Why we urge the U.S. government to suspend military aid to Israel until it ends its 37-year occupation of the West Bank, the Gaza Strip, and East Jerusalem.
U.S. military aid to Israel has a dramatic effect on Israel's policies towards the Palestinians. It has increasingly been used not to pay for defense but to finance the Israeli occupation of Palestinian lands. It keeps Israel from facing the difficult but necessary challenges of building a more democratic society, and encourages solving deep-rooted problems by military rather than peaceful and more effective means.
The U.S. funding that pays for the guns and ammunition, F-16 bombers, and Apache helicopters that are used to carry out Israel's occupation of Palestinian land and people serves neither Israelis, Palestinians, nor Americans.
In short, Israel cannot build a society based on the principles of democracy, human rights, and compliance with international law while brutally occupying another people and their land. The United States is currently paying for that occupation with its annual aid. That's why Jewish Voice for Peace urges the U.S. government to suspend military aid to Israel until Israel ends its 37-year occupation of the West Bank, the Gaza Strip, and East Jerusalem.
They also provide a discussion of the "top five things you should know about U.S. military aid to Israel, including:
1. Harm to Palestinian civilians
A large part of U.S. military aid to Israel goes to purchase tanks, helicopter gunships, machine guns, and bullets that are used against Palestinian civilians. Our tax dollars have been used to destroy homes; uproot trees and crops; seize land from its lawful owners; close all access to food, medicine, and the outside world for small towns in the West Bank and Gaza; staff checkpoints that cut off ambulances and other civilian traffic; and carry out assassinations that kill children in addition to summarily executing political leaders.
2. Harm to Israelis
In addition to the devastation it visits on Palestinians, the occupation threatens the democratic values Israel seeks to uphold. Massive military aid promotes militarism, which has led to a reliance on military, rather than diplomatic means to work for a solution to this ongoing conflict. More and more Israelis question the moral decay that accompanies the criminal actions of the military and the dehumanization of the Palestinian people. A peace rally at the height of Israel?s reoccupation of the main towns of the West Bank in April 2002 drew 15,000 protestors in Tel Aviv. Currently nearly 1,200 Israeli army reservists refuse to serve in the Occupied Territories because the occupation corrupts Israeli society and endangers, rather than enhances, the security of Israelis.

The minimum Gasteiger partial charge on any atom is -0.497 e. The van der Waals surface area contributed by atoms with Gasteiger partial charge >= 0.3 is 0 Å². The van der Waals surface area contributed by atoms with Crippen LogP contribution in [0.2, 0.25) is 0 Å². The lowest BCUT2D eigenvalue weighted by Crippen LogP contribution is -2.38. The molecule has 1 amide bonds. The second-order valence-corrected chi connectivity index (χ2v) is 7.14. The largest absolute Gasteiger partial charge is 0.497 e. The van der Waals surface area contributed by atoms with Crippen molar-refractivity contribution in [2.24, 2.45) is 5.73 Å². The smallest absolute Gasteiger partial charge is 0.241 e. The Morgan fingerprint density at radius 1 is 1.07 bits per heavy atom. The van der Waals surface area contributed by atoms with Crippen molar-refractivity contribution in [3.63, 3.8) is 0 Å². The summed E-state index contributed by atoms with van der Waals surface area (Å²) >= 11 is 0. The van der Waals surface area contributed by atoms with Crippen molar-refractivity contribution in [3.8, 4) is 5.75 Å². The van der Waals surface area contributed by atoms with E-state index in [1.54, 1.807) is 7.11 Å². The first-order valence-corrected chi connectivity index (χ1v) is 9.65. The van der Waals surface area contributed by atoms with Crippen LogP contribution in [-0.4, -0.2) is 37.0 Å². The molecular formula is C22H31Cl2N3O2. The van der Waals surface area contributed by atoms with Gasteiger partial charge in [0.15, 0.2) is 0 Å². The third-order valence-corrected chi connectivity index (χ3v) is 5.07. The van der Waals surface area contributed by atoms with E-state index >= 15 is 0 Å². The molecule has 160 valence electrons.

For those who may still question my comment yesterday about the declining morality of Israeli society, read this post, which discusses and reprints an article by Zeev Sternhell, an Israeli professor, authority on fascism, and Holocaust survivor. Sternhell asserts that "the political reality and moral climate in Israel are beginning to be far too reminiscent of Europe between the two World Wars."
And, on the topic of what friendship really means, consider the following by Akiva Eldar in Haaretz:
The peace circus roving the world's capitals would not have any success without the cooperation of the acrobats in Ramallah, headed by Mahmoud Abbas. So long as the Palestinian Authority exists, Israel has a partner in the peace dance. One step forward, two backward, until Hamas or demography wins in the end. Meanwhile, the citizens of Europe pay the teachers' salaries in the West Bank, instead of the military government, and the Japanese pay to rebuild public buildings Israel bombed in the Gaza Strip.
If the U. S. is serious about its declarations of friendship with Israel and its commitment to ending the conflict, then Secretary of State Hillary Clinton needs to pass up on some of the makeup. Her declaration that Israel is the one who must decide whether it supports a two-state solution is obviously deceptive. This principle has not been an Israeli matter, or even a regional one, for some time now.